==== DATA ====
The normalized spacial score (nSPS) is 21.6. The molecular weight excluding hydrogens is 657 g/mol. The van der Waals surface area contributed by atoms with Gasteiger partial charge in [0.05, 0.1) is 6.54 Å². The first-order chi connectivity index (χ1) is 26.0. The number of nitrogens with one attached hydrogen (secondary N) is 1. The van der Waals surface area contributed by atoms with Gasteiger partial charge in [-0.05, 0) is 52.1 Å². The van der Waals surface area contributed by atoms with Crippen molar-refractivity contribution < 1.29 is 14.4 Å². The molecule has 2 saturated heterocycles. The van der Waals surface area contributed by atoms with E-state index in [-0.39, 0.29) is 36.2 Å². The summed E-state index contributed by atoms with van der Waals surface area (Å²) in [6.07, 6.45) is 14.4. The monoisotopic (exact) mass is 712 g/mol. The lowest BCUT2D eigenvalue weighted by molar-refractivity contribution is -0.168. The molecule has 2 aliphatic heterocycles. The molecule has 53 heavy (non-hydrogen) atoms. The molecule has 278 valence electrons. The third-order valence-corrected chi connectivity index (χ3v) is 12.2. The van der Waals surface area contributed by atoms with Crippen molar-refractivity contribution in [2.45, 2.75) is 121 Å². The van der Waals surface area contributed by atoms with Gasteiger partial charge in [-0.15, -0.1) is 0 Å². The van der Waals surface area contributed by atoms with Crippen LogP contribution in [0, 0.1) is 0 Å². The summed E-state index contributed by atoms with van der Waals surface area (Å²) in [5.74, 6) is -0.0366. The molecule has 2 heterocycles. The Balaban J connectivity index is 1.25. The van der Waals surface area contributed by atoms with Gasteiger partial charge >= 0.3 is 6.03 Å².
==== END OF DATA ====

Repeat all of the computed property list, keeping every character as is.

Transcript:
The normalized spacial score (nSPS) is 21.6. The molecular weight excluding hydrogens is 657 g/mol. The van der Waals surface area contributed by atoms with Gasteiger partial charge in [0.05, 0.1) is 6.54 Å². The first-order chi connectivity index (χ1) is 26.0. The number of nitrogens with one attached hydrogen (secondary N) is 1. The van der Waals surface area contributed by atoms with Gasteiger partial charge in [-0.05, 0) is 52.1 Å². The van der Waals surface area contributed by atoms with Crippen molar-refractivity contribution < 1.29 is 14.4 Å². The molecule has 2 saturated heterocycles. The van der Waals surface area contributed by atoms with E-state index in [-0.39, 0.29) is 36.2 Å². The summed E-state index contributed by atoms with van der Waals surface area (Å²) in [6.07, 6.45) is 14.4. The monoisotopic (exact) mass is 712 g/mol. The lowest BCUT2D eigenvalue weighted by molar-refractivity contribution is -0.168. The molecule has 2 aliphatic heterocycles. The molecule has 53 heavy (non-hydrogen) atoms. The molecule has 278 valence electrons. The third-order valence-corrected chi connectivity index (χ3v) is 12.2. The van der Waals surface area contributed by atoms with Crippen molar-refractivity contribution in [2.45, 2.75) is 121 Å². The van der Waals surface area contributed by atoms with Gasteiger partial charge in [-0.15, -0.1) is 0 Å². The van der Waals surface area contributed by atoms with Crippen LogP contribution in [0, 0.1) is 0 Å². The summed E-state index contributed by atoms with van der Waals surface area (Å²) in [5.74, 6) is -0.0366. The molecule has 2 heterocycles. The Balaban J connectivity index is 1.25. The van der Waals surface area contributed by atoms with Gasteiger partial charge >= 0.3 is 6.03 Å².